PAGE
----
October 2013 23
1) Is Figure 3 only for the
transmitter? So, would a receiver near
the door be required in addition
2) Is the 555 timer used to turn
the transmitter on and off to
minimize the current it draws?
3) The schematic for the 555
timer is a little different from the ones
in my book. One thing that confuses
me is what is going on with the
CNTRL. It looks like it goes into R2.
It looks almost like a potentiometer
but without any arrow.
4) What is IC2P?
Thanks so much and sorry again
for the newbie questions.
— Andrew Martin
AYou came to the right place, Andrew. I love to answer questions so feel free to ask them any time.
1.) A communications system
requires both a transmitter and a
receiver. The distance that it will
work over depends on the transmitter
power, the efficiency of the antenna,
and the sensitivity of the receiver. In
this case, the transmitter is low power
(under 100 milliwatts) and the
distance is short, so an efficient
antenna is not required. I don’t know
what the sensitivity of the receiver is,
but it is usually measured in
2.) Yes, power = volts x amps. So,
if the voltage is zero part of the time,
the power is reduced. The shorter the
on time, the lower the power. Note
that the 555 is LMC555; this means it
is CMOS and low power.
The CMOS 555 runs on three
volts, but the bipolar 555 (LM555)
draws more current and doesn’t work
3.) My bad, I put the resistor too
close to the 555. Actually, the CNTRL
pin is not connected to anything.
4.) IC2P is a mistake; I must have
had an IC2 at one time and forgot to
remove the power pins. In my
schematic software, the power pins
can be moved so as to have an
I hope this helps. If not, just let
with two diodes and a resistor (R1,
D1, D2; see Figure 6). I don’t
know the value of R1, but it
doesn’t matter because the input
resistance of E1 is infinite until the
diodes conduct. The current in that
condition is a minor consideration.
The gain stage A1 is simulated by a
voltage controlled voltage source
E1. Before placing E1, I mirrored it
by clicking on the E3 symbol at the
upper right, then used ctrl-r twice
to rotate it.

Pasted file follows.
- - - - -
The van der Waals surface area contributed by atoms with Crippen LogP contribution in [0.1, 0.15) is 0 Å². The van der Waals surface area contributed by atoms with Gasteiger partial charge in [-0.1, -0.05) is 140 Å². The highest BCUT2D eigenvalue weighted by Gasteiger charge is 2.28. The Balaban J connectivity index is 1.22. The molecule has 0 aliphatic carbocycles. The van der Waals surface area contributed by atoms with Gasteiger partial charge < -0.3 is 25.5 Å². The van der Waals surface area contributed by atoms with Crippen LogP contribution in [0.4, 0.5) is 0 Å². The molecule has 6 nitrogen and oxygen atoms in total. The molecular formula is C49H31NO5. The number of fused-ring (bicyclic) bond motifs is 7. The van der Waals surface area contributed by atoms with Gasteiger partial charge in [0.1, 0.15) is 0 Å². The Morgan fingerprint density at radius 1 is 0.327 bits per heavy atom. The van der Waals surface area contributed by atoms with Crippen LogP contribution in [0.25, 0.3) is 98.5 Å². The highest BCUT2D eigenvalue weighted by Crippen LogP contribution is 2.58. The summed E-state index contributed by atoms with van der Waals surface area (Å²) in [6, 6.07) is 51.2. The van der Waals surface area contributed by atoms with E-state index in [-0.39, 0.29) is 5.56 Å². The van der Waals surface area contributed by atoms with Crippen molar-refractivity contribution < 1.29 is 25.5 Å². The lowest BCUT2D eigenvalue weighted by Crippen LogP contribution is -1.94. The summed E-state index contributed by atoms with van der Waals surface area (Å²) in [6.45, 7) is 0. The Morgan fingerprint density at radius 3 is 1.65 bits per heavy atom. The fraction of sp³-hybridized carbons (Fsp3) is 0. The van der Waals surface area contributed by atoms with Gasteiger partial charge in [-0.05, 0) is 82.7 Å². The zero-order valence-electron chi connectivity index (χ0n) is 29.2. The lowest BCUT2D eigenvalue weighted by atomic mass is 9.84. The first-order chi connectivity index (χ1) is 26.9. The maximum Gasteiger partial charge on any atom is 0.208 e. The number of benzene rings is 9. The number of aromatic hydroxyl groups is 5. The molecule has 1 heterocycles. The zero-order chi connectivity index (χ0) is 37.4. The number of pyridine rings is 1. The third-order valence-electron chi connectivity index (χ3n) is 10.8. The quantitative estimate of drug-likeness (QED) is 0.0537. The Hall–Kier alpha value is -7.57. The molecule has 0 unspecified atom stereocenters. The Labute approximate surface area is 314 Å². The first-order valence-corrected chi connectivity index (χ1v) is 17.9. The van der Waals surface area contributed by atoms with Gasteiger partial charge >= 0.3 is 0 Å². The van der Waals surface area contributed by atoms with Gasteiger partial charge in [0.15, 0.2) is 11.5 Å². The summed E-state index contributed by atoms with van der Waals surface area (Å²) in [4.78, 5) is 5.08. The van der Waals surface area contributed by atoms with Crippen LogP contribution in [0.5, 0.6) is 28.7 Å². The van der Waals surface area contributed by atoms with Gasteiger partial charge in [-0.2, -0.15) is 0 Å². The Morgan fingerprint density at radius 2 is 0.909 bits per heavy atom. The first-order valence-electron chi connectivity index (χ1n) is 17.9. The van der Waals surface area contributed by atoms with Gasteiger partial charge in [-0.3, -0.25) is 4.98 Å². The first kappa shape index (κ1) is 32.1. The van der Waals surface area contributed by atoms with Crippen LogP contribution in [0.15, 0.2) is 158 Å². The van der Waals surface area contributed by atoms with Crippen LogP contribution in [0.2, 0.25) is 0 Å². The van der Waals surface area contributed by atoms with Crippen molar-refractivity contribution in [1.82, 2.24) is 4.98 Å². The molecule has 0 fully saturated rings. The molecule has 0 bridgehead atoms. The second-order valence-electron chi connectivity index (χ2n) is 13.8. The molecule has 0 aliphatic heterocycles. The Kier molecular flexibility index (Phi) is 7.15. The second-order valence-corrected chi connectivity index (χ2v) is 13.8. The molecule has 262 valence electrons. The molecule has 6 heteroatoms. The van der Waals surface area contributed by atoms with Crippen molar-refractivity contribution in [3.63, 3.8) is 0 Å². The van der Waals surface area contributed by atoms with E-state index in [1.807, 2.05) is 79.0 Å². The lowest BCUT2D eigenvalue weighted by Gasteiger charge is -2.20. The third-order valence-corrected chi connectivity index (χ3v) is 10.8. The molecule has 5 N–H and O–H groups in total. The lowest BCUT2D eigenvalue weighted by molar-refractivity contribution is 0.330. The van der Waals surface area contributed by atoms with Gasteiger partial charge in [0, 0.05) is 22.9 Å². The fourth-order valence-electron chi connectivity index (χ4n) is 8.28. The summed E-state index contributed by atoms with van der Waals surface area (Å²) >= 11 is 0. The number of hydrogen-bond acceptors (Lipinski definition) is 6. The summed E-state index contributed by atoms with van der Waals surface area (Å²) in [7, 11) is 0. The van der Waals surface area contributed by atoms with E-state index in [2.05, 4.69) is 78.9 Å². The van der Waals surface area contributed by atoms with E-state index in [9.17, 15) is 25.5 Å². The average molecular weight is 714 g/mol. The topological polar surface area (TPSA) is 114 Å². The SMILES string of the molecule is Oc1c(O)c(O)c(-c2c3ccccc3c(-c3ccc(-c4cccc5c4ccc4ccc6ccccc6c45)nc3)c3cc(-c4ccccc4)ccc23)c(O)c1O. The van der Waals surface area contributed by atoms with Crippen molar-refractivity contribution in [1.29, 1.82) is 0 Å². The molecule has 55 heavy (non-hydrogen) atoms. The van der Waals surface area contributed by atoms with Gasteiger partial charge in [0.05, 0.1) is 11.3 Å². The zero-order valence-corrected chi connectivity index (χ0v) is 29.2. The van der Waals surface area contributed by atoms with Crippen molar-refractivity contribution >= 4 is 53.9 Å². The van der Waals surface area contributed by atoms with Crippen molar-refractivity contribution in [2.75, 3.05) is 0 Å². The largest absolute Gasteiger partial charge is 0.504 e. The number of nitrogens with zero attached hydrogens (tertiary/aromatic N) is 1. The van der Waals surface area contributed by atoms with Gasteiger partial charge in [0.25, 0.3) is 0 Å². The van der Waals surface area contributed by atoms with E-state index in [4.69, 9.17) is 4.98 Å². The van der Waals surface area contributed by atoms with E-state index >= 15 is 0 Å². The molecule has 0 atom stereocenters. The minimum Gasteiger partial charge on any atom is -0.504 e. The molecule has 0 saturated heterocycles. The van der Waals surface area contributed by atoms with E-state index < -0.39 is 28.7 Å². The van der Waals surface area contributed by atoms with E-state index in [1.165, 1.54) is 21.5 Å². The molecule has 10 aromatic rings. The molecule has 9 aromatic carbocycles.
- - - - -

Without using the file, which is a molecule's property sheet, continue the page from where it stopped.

The offset voltage is simulated
by a series voltage source V1 and
V2. I probably could have used just
one voltage source, but used two
for symmetry. Note that V2 is
rotated so that the two offsets add
and do not cancel. The bias current
is simulated with a shunt current
source. It can’t be in series because the infinite resistance
of E1 will try to produce an infinite voltage. The offset
voltage produced by the bias current is limited by the
impedance of the source.
I want the terminal node numbers to be the same as
the pin numbers of the IC. To do that, right-click on the
wire and select “label net” from the pop-up window.
E1 has to have a high gain; to set the gain, right-click
on the symbol and double-click on the “E” of value. Enter
the desired value; in this case, 1E7 (10000000). E1 has
infinite bandwidth but I want the model to be band
limited — similar to the actual device.
C1 and C2 are intended to do that; the initial value
was set at 1 PF, then adjusted by fiddle and fudge to
match the IC response. I might need capacitors across
R7 and R8, but I’ll wait and see.
My first attempt with only E1 to simulate A1 had
constant bandwidth regardless of gain. The typical op-amp
response is a constant gain-bandwidth product; to
simulate that, I figured that slew rate limiting was needed.
To simulate that, I used R9, C2, E4, and lowered the gain
of E1. The gain of E4 changes the bandwidth.
The result is close to 1 MHz bandwidth at unity
gain and 20 kHz bandwith at 60 dB gain; close enough
■ FIGURE 6.